Yeah… I don’t know if a king can actually slice your head off.

Well, this is it; you don’t wanna find out, do you?

I mean, that could be the thing in the US, because we have presidents that said they could shoot people on Fifth Ave and they wouldn’t get arrested.

Yeah. Well, there we go.

Have we talked about Go at all in this episode? I feel like–

Oh yeah, I forgot about that.

This is Un-Go Time.

Is there anything in Go that we’re looking forward to? This is kind of a New Year’s chat…

[50:18] I mean, when we talked about HTMX it was kind of related, because you can use it with Go… In my mind, there’s a

little bit of a benefit there.

So you think we’ve fulfilled our contractual obligation.

So we can pretend like we had some Go in there…

Cool, yeah.

I know it’s not new, but I’ve been looking at code that uses some generics… Specifically some code around atomics; and I’m like “I don’t hate this as much as I thought I would.” But I think that’s because it’s being used properly. I think if it was being used in a mass way, I’d be very upset about it.

Is this the pointer type? The atomic pointer that’s typed with generics?

I think so… I don’t know. Well, I think it’s like in part of Tailscale’s codebase, where we just have a sync package that has these nice typed atomic values, so you don’t have to do typecasting when you get the value. It’s just very nice. I’m just like “I like this. This is pleasant.”

I mean, generics were 2022, so I think it’s a good time to look back and… They released in 2022, right? Am I losing it?

Good question. We should check that. I’m sure the internet will tell us.

It was 1.18, right?

That has to have been this last year.

Beginning of 2022?

Really? Yeah. Wow, okay… And I think there’s only one example in the standard library of generics being used, and it is that generic pointer in the atomic package. So you can say the atomic package lets you protect things concurrently, so you can kind of update, you can do operations and guarantee that only one goroutine is going to change that memory at a time. So you can have that sort of safety there.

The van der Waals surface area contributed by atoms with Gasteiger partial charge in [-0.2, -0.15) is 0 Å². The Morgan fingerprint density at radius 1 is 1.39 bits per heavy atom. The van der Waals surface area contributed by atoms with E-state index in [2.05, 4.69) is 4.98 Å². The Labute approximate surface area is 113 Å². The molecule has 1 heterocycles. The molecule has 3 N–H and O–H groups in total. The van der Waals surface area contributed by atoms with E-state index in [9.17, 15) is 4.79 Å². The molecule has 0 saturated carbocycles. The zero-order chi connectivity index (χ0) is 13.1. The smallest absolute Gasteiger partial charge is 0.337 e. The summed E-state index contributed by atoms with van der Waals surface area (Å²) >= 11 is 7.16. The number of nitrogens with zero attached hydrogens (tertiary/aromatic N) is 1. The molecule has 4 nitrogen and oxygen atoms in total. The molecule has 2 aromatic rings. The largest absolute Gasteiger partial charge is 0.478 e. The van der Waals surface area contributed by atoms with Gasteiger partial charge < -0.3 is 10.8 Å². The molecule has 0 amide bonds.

And then the pointer thing lets you basically point to any object, and you specify the type, and then you’ve just got the sort of type safety; you can’t then put the wrong type of thing in that pointer that would be otherwise possible to do. So I think that’s it. It’s nice to see those cases where it’s used well, and sort of surface them, and I feel like that’s something we could do in this new year; we could do an episode on looking back at generics. Where have we seen it used, where have we not seen it used very well, and see what lessons there are there.

There are a couple of proposals in right now that I’m also excited about. I don’t know if it’s actually a proposal or just like a discussion about the built-in iterators… I don’t know if you’ve all read that.

Yeah. Do you wanna just describe it briefly?

It’s been a while. Basically, they’re talking about adding - so we can use the range operator kind of natively for custom iterators. I think it also changes the loop dynamic, so that the variables are redeclared every time inside the loop. So you know that var, where you have to say like i=i, or define the variable again. That’ll go away… Which I know is one of the big things that causes issues… So that’s exciting as well.

Yeah.

I don’t know, can someone else explain the iterator thing better?

I haven’t read the like post, but based on what you’re saying, that sounds like what I would expect when you say there’s like an iterator proposal. It’s just something so you can make your own type, and you can do like a for thing in range, or arrange loop, essentially, over it.

Yeah, exactly. And they’re defining kind of two types. Like a push and a pull iterator. I couldn’t tell you the fine details, but it covers all of the use cases in the standard library right now, which I think is pretty cool.